He really talked about the two engines are one, ramping volume and two, split testing your choke points. He talked a lot about going really deep on one thing and how they’ve spent a year just going after, they started going after SEO with the ultimate guide and then that wasn’t working so they switched it up. He said he’d rather have 49 amazing blog post and one PDF than 50 amazing PDFs because he need the blog post to drive the organic traffic, so that people will download PDF and become a lead.
He has talked a lot about how he doesn’t do any campaigns. He only puts in systems that he doesn’t want to go from marketing campaign to marketing campaign. I thought was a really interesting look attitude. It’s a very long term way to think about it but it’s also the way to think at scale in terms of really scaling up sustainable traffic.
Mike: I thought it was really interesting that even given the size of the team that Lars runs, that they really are only focused on one channel at the moment. I guess I would have thought that they would have done more or I would have thought they were been going after two or three. In the context of this talk and looking at it retrospect, it does make a lot more sense as to why they’re going so deep on one particular channel. It’s because it’s working well for them. You really want to double down on those and optimize everything you possibly can until you get to a point where it’s no longer working or you’re longer getting the gains that you could be getting.
I think you and I have talked about similar things in the past where people have said, “Oh, I want to take my app and go multilanguage with it or localize it for different places.” The reality is most people are not at a point where they’ve saturated the market. This is the same idea. It’s really going so far deep until you get to the point where the diminishing returns are so little. That’s when you would start focusing on something else. It’s amazing with 40,000 email addresses acquired every month, they’re still not there.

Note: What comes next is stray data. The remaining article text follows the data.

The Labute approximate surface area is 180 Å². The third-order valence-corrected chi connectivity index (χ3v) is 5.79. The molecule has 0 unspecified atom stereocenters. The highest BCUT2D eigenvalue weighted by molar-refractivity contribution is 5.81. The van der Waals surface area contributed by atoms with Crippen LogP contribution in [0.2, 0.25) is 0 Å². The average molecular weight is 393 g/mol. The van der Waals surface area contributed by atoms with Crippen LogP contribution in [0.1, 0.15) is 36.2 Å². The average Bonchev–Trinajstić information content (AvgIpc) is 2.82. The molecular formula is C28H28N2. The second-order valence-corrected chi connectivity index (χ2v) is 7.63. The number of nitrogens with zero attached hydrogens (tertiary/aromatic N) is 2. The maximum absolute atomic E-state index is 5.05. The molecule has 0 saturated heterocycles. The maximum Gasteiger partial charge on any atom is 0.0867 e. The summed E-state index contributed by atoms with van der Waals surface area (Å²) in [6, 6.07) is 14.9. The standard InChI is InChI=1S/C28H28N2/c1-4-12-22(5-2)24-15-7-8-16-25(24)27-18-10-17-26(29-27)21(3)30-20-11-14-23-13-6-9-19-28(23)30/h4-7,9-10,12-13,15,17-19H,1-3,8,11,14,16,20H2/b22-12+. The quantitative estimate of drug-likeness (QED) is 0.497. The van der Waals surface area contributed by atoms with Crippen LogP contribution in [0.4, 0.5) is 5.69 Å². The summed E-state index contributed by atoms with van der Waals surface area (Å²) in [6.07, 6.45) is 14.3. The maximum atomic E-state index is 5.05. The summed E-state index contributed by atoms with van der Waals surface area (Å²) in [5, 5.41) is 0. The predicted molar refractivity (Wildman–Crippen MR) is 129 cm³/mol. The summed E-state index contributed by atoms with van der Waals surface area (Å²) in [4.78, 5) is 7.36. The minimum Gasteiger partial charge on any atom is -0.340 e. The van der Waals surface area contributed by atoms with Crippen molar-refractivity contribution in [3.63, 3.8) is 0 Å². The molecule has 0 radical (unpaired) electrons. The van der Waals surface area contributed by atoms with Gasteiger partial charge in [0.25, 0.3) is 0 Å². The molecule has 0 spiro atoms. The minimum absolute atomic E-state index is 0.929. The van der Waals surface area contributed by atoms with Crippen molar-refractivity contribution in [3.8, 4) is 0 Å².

Rob: Tuesday night, we had the closing reception for growth and we had that opening reception for starter. That was a time for people to mingle and have S’mores, and an open bar.
Mike: You’re not kidding about the S’mores either.
Rob: I know. There were fire pits in the back and people are making S’mores. That was a lot of fun, though. I see everybody mix in together. It was a big group and that allowed the starter folks to meet some of the growth folks, and then the growth folks to do their last hurrahs before they kicked off for home.
Like I said, starter was around 165, 170 people. We did something interesting. For those who don’t know, we worked with a conference coordinator who handles a lot of the logistics. His name is Xander. He suggested that you and I not try to emcee two conferences back to back. I think his original phrase was consider getting some fresh blood on the stage. Just someone new with a fresh voice who maybe could our starter audience could really relate to.
We invited Jordan Gal to do it this year. I think our plan is that every year, we’ll either do it with ourselves or we may bring in a different guest emcee. I thought that went really well. My thought, it was nice to not have to be present and constantly thinking about what was going to happen after the next talk and what we’re going to say. I think it took definitely took a load off of me.
I’ll toss it to you in a second here if you felt the same way. I thought the feedback was generally positive. I didn’t really hear anybody who was surprised or shocked that you and I weren’t up on stage all the time. Even then, you and I, were introing some things and you were handling sponsorships so it wasn’t like we weren’t present.
Mike: Yeah. It definitely felt some of the load was taken off for the starter edition just because with the growth edition, there were so many things going on. You and I were back and forth on stage pretty much the entire time. I felt I couldn’t concentrate as much on the talks during the growth edition as I could in the starter edition. It was really nice to be able to I’ll say step back a little bit but still be pretty heavily involved in all the stuff that was going on.